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Exchange-traded funds, or ETFs, are portfolio chameleons. They have characteristics that make them well suited to long-term passive investing, just like mutual funds. ETFs also lend themselves to short-term tactical strategies because of their structure.

That can be dicey for small investors. Most investors do best when they refrain from trading frequently, and many of the exotic and esoteric strategies employed by ETFs may be far beyond the needs of individual investors. But small investors can take advantage of the investments’ flexibility and innovation in a couple different ways.

Two types of ETF investments actually help reduce volatility in a portfolio, so they may be employed by investors who want to control against the vagaries of, say, rising interest rates or currency fluctuations.

What it is: Currency-hedged ETF

ETFs with a currency-hedging component exist for both stocks and bonds. The currency hedge is designed to mitigate the risk of exchange-rate volatility on investments held in a foreign currency. These ETFs hedge that risk with currency forward contracts or agreements to buy or sell currency at an already agreed upon exchange rate in the future.

Investors could make a bet on currency-hedged equity ETFs if they believe the dollar will appreciate against the foreign currency.

Globe and currency symbols © Jakub Krechowicz/Shutterstock.com

When everything works out just so, equity ETFs with a currency hedge can offer supercharged returns. For example, the Wisdom Tree Japan Hedged Equity Fund went gangbusters in 2013, ending the year up nearly 42 percent, according to Morningstar.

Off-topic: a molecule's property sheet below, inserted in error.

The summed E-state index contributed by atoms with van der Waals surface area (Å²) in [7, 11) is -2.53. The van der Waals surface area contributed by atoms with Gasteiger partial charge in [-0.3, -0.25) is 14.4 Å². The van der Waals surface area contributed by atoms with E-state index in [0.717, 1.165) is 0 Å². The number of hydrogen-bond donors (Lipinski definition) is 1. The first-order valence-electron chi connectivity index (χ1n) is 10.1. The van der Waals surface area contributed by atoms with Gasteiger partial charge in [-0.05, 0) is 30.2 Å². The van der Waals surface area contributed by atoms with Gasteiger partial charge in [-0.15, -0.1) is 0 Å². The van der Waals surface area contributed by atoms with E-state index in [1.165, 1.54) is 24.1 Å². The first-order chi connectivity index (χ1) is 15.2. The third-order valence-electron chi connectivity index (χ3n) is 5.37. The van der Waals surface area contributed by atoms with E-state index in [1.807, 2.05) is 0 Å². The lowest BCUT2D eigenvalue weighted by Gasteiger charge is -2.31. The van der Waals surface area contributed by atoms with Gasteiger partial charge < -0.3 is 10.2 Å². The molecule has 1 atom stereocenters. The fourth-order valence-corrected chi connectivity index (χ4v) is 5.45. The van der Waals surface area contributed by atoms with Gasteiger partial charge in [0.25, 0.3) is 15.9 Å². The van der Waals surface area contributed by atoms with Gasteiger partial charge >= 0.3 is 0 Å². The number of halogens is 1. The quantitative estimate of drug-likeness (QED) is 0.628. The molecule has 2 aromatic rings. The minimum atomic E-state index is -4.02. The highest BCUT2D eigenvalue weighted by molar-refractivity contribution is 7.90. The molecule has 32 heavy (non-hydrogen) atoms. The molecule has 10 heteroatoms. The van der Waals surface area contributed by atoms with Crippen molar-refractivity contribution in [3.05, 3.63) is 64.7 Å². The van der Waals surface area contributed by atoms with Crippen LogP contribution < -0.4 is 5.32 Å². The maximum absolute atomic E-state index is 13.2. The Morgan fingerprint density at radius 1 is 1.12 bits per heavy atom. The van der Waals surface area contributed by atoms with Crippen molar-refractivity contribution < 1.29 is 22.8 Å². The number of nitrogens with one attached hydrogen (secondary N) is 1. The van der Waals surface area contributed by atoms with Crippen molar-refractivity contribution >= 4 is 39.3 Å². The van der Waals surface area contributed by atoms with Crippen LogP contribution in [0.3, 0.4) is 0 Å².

It may be more notable as an exception; such outperformance isn’t always the case, and exchange rates are less predictable than they may seem.

Plus, hedging may reduce diversification benefits in international stocks, according to CFP professional Jonathan Duong, CFA, founder and president of Wealth Engineers in Denver.

“When you hedge the currency out of it, you’re actually making the fund move more similarly to U.S. stocks. The correlation is increasing since you’ve eliminated the currency risk,” he says.

That’s not the case on the bond side, however. “Bond funds should be low volatility. If you allow currency fluctuations, that wouldn’t be the case,” says Lazaroff. Hedging currency risks in bond ETFs offers investors diversification while smoothing out the volatility from exchange-rate shifts. 

Why they’re smart investments

In most portfolios, the bond portion is designed to be a counterbalance against the unpredictable nature of the stock market. Currency fluctuations can throw that out of whack. As much as two-thirds of the volatility of an international bond is the result of currency fluctuations, according to mutual fund giant Vanguard.

“If you have unhedged currency risk in the bond portfolio, it’s that currency risk that’s going to dominate the volatility rather than the benefits you get in the diversification from multiple interest rate curves and varying credit risk,” Duong says.

By mitigating currency swings, investors enjoy the diversification without the exchange-rate noise — going up and going down. Fluctuations due to exchange rates are basically canceled out: Investors won’t realize gains from currency shifts, but their returns won’t suffer either.

Things to think about

Investors should always read the prospectus and understand the types of investments they’re buying. For instance, emerging markets bonds present a different set of risks than those of developed countries. Investing in emerging markets bonds through an ETF without the currency hedge would introduce all sorts of extra volatility into the bond portion of your portfolio — typically the opposite of what you want it to do.

“If you don’t know what you are doing and invest in riskier emerging markets bonds, for example, in an unhedged manner, the real risk is that the foreign bonds are declining and foreign currency is declining and stocks are going down. You end up with a perfect storm, so to speak, where nothing in your portfolio is stable,” says Duong.